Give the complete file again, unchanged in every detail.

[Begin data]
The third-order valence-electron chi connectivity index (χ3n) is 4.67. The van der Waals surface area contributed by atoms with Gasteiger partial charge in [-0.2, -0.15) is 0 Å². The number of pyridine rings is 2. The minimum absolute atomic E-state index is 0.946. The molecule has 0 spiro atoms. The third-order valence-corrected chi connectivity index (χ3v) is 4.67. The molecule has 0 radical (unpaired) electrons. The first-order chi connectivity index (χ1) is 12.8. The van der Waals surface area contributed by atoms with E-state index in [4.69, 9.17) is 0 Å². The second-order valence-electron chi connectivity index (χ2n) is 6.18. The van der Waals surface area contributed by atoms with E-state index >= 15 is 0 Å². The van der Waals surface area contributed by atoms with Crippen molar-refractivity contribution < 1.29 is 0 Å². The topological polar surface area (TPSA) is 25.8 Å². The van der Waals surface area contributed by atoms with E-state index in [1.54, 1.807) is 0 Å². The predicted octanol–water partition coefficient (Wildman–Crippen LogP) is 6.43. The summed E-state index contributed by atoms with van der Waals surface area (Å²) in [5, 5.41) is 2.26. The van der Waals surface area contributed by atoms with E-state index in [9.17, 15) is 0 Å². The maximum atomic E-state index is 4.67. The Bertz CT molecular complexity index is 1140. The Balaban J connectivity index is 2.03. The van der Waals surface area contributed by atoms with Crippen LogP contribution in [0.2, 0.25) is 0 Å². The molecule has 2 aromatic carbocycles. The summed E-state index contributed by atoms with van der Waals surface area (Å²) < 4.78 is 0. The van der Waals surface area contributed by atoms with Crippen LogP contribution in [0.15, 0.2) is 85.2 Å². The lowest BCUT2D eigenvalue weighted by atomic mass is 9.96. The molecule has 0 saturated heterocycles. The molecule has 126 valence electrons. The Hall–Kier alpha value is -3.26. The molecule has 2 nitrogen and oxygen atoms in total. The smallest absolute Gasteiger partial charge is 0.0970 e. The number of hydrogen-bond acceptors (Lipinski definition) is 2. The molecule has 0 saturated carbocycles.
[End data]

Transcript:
The third-order valence-electron chi connectivity index (χ3n) is 4.67. The van der Waals surface area contributed by atoms with Gasteiger partial charge in [-0.2, -0.15) is 0 Å². The number of pyridine rings is 2. The minimum absolute atomic E-state index is 0.946. The molecule has 0 spiro atoms. The third-order valence-corrected chi connectivity index (χ3v) is 4.67. The molecule has 0 radical (unpaired) electrons. The first-order chi connectivity index (χ1) is 12.8. The van der Waals surface area contributed by atoms with E-state index in [4.69, 9.17) is 0 Å². The second-order valence-electron chi connectivity index (χ2n) is 6.18. The van der Waals surface area contributed by atoms with E-state index >= 15 is 0 Å². The van der Waals surface area contributed by atoms with Crippen molar-refractivity contribution < 1.29 is 0 Å². The topological polar surface area (TPSA) is 25.8 Å². The van der Waals surface area contributed by atoms with E-state index in [1.54, 1.807) is 0 Å². The predicted octanol–water partition coefficient (Wildman–Crippen LogP) is 6.43. The summed E-state index contributed by atoms with van der Waals surface area (Å²) in [5, 5.41) is 2.26. The van der Waals surface area contributed by atoms with E-state index in [9.17, 15) is 0 Å². The maximum atomic E-state index is 4.67. The Bertz CT molecular complexity index is 1140. The Balaban J connectivity index is 2.03. The van der Waals surface area contributed by atoms with Crippen LogP contribution in [0.2, 0.25) is 0 Å². The molecule has 2 aromatic carbocycles. The summed E-state index contributed by atoms with van der Waals surface area (Å²) < 4.78 is 0. The van der Waals surface area contributed by atoms with Crippen LogP contribution in [0.15, 0.2) is 85.2 Å². The lowest BCUT2D eigenvalue weighted by atomic mass is 9.96. The molecule has 0 saturated heterocycles. The molecule has 126 valence electrons. The Hall–Kier alpha value is -3.26. The molecule has 2 nitrogen and oxygen atoms in total. The smallest absolute Gasteiger partial charge is 0.0970 e. The number of hydrogen-bond acceptors (Lipinski definition) is 2. The molecule has 0 saturated carbocycles.